Saufiene, Clement, and Thierry arrived on time this morning and waited for delivery of the new doors and windows, overseeing their delivery and stacking in the hall and garden. As they were leaving they noticed that the deliverymen had left a huge wooden palette blocking the pavement. Saufiene undertook to have it removed in the afternoon.
Le Code Bar at lunchtime was full to bursting, as must have been most of their customers. A tasty vegetable bean and noodle soup was followed by a beautifully presented ham and egg salad. A succulent steak with a mound of crisp, bronzed, chips was the main course. Dessert was the delicate chocolate mousse on a soft biscuit base served with creme anglaise.
After this I needed a rest before walking the Pomport road and donkey’s field loop. The profusion of cowslips, dandelions, buttercups, daisies, and other wild flowers I cannot name; the may and cherry blossom; and the willow tree by the lake must have been deceived by the reportedly recent warmer spell into thinking it was no longer winter, for it was again very cold. Cattle lying down in the field by Chateau Cluzeau gave a warning of the rain that set in before I returned to rue Saint Jacques.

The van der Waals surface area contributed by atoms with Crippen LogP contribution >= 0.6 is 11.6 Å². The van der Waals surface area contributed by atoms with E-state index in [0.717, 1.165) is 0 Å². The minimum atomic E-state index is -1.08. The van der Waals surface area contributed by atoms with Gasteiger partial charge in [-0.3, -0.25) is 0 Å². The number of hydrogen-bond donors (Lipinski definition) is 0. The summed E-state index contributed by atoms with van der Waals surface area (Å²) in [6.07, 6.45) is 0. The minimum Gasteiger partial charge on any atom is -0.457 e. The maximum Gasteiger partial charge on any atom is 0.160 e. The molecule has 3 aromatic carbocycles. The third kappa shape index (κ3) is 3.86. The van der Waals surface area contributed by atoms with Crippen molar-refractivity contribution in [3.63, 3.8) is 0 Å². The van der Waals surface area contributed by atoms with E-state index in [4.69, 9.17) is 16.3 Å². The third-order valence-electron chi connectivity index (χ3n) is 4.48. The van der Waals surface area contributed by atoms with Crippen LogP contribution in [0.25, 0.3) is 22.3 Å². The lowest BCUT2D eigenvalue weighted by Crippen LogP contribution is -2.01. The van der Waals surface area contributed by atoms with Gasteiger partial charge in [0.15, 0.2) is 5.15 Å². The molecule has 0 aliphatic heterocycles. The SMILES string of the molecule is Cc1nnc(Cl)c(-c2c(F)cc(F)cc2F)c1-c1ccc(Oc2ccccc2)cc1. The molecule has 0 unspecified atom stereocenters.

The donkey was lurking behind a tree at the top of the hill. We were enjoying a friendly chat until he set up a deafening honking and tried to fell the tree. With this on one side and the horrific snarling and barking of the four evil-looking dogs baring their salivating fangs and hurling themselves at their wire fence enclosure on the other side of the narrow stony footpath, the hubbub was quite terrifying. Any fear was no doubt exacerbated by having, last night, watched Liam Neeson’s six companions in ‘The Grey’, translated by the French as ‘Territory of the Wolves’, one by one, being torn to pieces in the frozen Alaskan wilderness. Neeson himself was magnificently capable and brooding as usual. He didn’t survive either, but that was left to our imagination as he prepared himself for a fight to the death with the leader of the pack.